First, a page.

Necklace, 1968. Photo: courtesy American Craft Council

Svetozar Radakovich has achieved an international reputation among connoisseurs of fine contemporary jewelry for the artistic integrity of his designs and his innovative use of materials. He trained in Europe as a painter, but after immigrating to the United States, he turned to crafts as his way of making art. While Radakovich is best known for his jewelry, he has also worked with other media, including wood, cast resin and metal. For Radakovich jewelry is art with utility. It incorporates all the formal qualities of sculpture, and yet it is also personal and transportable, an inclusive form of art.

Gate, forged iron, 4 x 5′. Photo: courtesy American Craft Council

Since 1965 Radakovich has developed away from traditional Renaissance shapes toward greater abstraction, which is, paradoxically, both more modern and more ancient. The strength of abstraction in Radakovich’s work is not only in its formal, sculptural qualities, it is also in its potential for freeing the viewer’s imagination from representationalism and from tradition, which while it nourishes development also inhibits it. Although one of the oldest, most richly associative and most conservative forms of art, jewelry was late in being adapted to the canons of modernity. Radakovich’s designs are current with mainstream developments in contemporary art, toward reductivism, simplicity and restraint in embellishment.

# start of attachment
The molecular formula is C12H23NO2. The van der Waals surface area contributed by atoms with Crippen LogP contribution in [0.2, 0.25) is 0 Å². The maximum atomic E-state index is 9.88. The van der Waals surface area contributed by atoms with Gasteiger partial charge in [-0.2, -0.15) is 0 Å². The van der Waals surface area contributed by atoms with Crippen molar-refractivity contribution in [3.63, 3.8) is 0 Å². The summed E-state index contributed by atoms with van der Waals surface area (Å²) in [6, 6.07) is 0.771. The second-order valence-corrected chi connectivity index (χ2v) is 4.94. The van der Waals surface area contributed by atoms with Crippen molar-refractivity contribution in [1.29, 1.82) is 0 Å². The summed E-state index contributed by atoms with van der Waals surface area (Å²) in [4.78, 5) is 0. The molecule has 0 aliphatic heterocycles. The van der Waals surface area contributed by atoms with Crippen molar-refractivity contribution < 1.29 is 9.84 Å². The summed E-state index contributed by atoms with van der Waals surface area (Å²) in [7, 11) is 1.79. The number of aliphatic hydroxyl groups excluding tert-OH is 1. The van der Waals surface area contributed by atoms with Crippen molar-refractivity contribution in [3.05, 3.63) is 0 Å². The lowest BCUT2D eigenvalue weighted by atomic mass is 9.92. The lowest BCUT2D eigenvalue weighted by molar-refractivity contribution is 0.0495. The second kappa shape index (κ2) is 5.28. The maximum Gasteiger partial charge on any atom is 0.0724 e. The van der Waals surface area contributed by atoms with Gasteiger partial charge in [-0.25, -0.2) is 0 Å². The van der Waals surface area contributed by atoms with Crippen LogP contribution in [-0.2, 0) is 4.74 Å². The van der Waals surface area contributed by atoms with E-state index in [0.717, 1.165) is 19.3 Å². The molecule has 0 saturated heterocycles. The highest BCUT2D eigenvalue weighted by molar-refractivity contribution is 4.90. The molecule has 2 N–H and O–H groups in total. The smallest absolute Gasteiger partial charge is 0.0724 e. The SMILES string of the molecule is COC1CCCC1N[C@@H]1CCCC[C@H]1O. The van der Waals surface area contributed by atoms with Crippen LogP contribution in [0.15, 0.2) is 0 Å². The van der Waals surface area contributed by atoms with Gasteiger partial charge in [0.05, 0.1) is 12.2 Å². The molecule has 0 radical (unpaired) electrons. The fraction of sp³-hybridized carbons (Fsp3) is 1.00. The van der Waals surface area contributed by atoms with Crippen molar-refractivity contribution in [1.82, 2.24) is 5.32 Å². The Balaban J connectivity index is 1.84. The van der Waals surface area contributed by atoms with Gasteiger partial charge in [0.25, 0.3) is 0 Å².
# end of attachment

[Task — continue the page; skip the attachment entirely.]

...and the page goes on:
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Pendant, forged silver and onyx, 1959. Photo: Charles Arnold, Jr., courtesy American Craft Council

While Radakovich uses traditional materials, such as precious metals and gems, he also uses found objects, like beach pebbles, and even space age alloys and computer parts in harmonious compositions that relate to the past and to the future. He ingeniously uses less precious, even base, materials which he ennobles through his craft. Ironically, the intrinsic value of such pieces is in what they represent as artistic statements, not in what they represent as ounces of gold or silver, and hence they are more enduring as art.

Neckpiece, silver, 14k gold, bone, steel, opal, 1980